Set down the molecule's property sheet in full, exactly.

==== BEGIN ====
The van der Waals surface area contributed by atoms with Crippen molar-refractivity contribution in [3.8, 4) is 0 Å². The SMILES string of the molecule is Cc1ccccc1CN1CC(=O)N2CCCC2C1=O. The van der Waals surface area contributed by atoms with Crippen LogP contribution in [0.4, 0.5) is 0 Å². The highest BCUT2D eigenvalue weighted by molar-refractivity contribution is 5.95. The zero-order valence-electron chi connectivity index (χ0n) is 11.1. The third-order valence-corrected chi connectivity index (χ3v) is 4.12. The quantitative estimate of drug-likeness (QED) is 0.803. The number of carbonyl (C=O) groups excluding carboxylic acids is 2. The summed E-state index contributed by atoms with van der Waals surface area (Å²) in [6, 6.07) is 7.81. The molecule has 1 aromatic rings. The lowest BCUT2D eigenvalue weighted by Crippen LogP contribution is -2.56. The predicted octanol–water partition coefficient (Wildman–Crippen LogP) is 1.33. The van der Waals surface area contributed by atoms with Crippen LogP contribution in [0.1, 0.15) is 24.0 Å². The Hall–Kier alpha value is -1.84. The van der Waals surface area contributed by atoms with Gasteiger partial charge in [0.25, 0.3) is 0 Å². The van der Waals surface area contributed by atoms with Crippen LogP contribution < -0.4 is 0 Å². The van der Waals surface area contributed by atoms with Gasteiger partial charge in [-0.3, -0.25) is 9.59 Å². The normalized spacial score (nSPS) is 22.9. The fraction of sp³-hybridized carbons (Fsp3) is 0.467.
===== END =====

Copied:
The van der Waals surface area contributed by atoms with Crippen molar-refractivity contribution in [3.8, 4) is 0 Å². The SMILES string of the molecule is Cc1ccccc1CN1CC(=O)N2CCCC2C1=O. The van der Waals surface area contributed by atoms with Crippen LogP contribution in [0.4, 0.5) is 0 Å². The highest BCUT2D eigenvalue weighted by molar-refractivity contribution is 5.95. The zero-order valence-electron chi connectivity index (χ0n) is 11.1. The third-order valence-corrected chi connectivity index (χ3v) is 4.12. The quantitative estimate of drug-likeness (QED) is 0.803. The number of carbonyl (C=O) groups excluding carboxylic acids is 2. The summed E-state index contributed by atoms with van der Waals surface area (Å²) in [6, 6.07) is 7.81. The molecule has 1 aromatic rings. The lowest BCUT2D eigenvalue weighted by Crippen LogP contribution is -2.56. The predicted octanol–water partition coefficient (Wildman–Crippen LogP) is 1.33. The van der Waals surface area contributed by atoms with Crippen LogP contribution in [0.1, 0.15) is 24.0 Å². The Hall–Kier alpha value is -1.84. The van der Waals surface area contributed by atoms with Gasteiger partial charge in [0.25, 0.3) is 0 Å². The van der Waals surface area contributed by atoms with Crippen LogP contribution < -0.4 is 0 Å². The van der Waals surface area contributed by atoms with Gasteiger partial charge in [-0.3, -0.25) is 9.59 Å². The normalized spacial score (nSPS) is 22.9. The fraction of sp³-hybridized carbons (Fsp3) is 0.467.